Francisco Javier Gómez López
Doctor of Philosophy in Interdisciplinary Studies (PhD)
Territorial Affirmation: Land Autonomy, Sustainable production and conservation practices in Colombian páramo highland communities
Dissertations completed in 2010 or later are listed below. Please note that there is a 6-12 month delay to add the latest dissertations.
This dissertation focuses on higher education-migration (edugration), arguing that the growing recruitment of international post-secondary students as (im)migrants is (1) a distinct form of economic (im)migration, and (2) has shifted the role of higher education in society. Presenting the Canadian context as an example, it uses a critically-informed, decolonial complexity approach to frame edugration as a wicked problem and explore its ethical complexities and paradoxes, particularly in relation to settler colonialism, surveillance, and border imperialism. Through critical policy analysis, it first demonstrates the role higher education institutions play as actors in Canada’s (im)migration regime, specifically in (1) immigrant selection, and (2) migrant surveillance and bordering. It then employs critical discourse analysis to demonstrate how higher education institutions explicitly positioned themselves as (im)migration actors by instrumentalizing their nation-building function in response to COVID-19 budget concerns. Finally, using the COVID-19 pandemic as a ‘stress test,’ the dissertation uses a mobility justice framework to illustrate how horizons of justice – e.g. how justice is defined, and for whom/what – are often constrained by limited conceptualizations of scale. This limits our ability to recognize complicity and imagine alternative, and potentially more just, possibilities for both education and migration within a modern colonial system.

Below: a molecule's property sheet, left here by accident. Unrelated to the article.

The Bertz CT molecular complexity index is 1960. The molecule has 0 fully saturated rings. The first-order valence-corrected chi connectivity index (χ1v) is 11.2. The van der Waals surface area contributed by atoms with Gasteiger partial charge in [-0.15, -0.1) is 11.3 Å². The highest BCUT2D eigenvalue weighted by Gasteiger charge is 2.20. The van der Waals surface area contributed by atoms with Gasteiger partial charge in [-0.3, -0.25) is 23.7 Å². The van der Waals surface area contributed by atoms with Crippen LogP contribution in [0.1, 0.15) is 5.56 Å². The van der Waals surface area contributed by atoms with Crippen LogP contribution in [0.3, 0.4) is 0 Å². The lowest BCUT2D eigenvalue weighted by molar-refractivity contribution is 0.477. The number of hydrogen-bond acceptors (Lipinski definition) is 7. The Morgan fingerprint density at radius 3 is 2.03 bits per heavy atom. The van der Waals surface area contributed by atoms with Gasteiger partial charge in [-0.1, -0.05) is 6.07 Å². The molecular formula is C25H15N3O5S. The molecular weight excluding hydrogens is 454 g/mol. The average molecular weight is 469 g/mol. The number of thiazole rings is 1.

Beyond the Dusky Maiden records Pasifika women’s experiences of working in higher education in Aotearoa New Zealand. Using a navigational metaphor this dissertation maps the storms within higher education that are slowing down Pasifika people’s journey to success. This dissertation identifies six promising practices for enabling faster change in higher education whilst also considering the hidden conversations that are necessary to identify why institutions need to change. This dissertation recognises the neo-liberal and colonial foundations of higher education and how they contribute to a white masculine imprint that enables and enforces excess labour, non-performative diversity, infantilization, hyper-surveillance, lateral violence, and sexual assault. This dissertation records Pasifika women’s encounters with the white masculine imprint as they attempt to transform higher education institutions. Pasifika women share their methods for survival in higher education spaces in spite of patterns of exclusion. To record Pasifika women’s journey’s this research introduces the masi methodology. The masi methodology centres Pacific/Pasifika women’s voices within the research process ensuring that they are seen as the experts on their own experiences. The Pacific research method of talanoa, a narrative enquiry developed from Pacific people’s oratory tradition is used to engage with twenty-seven Pasifika women about their experiences working in higher education in Aotearoa New Zealand.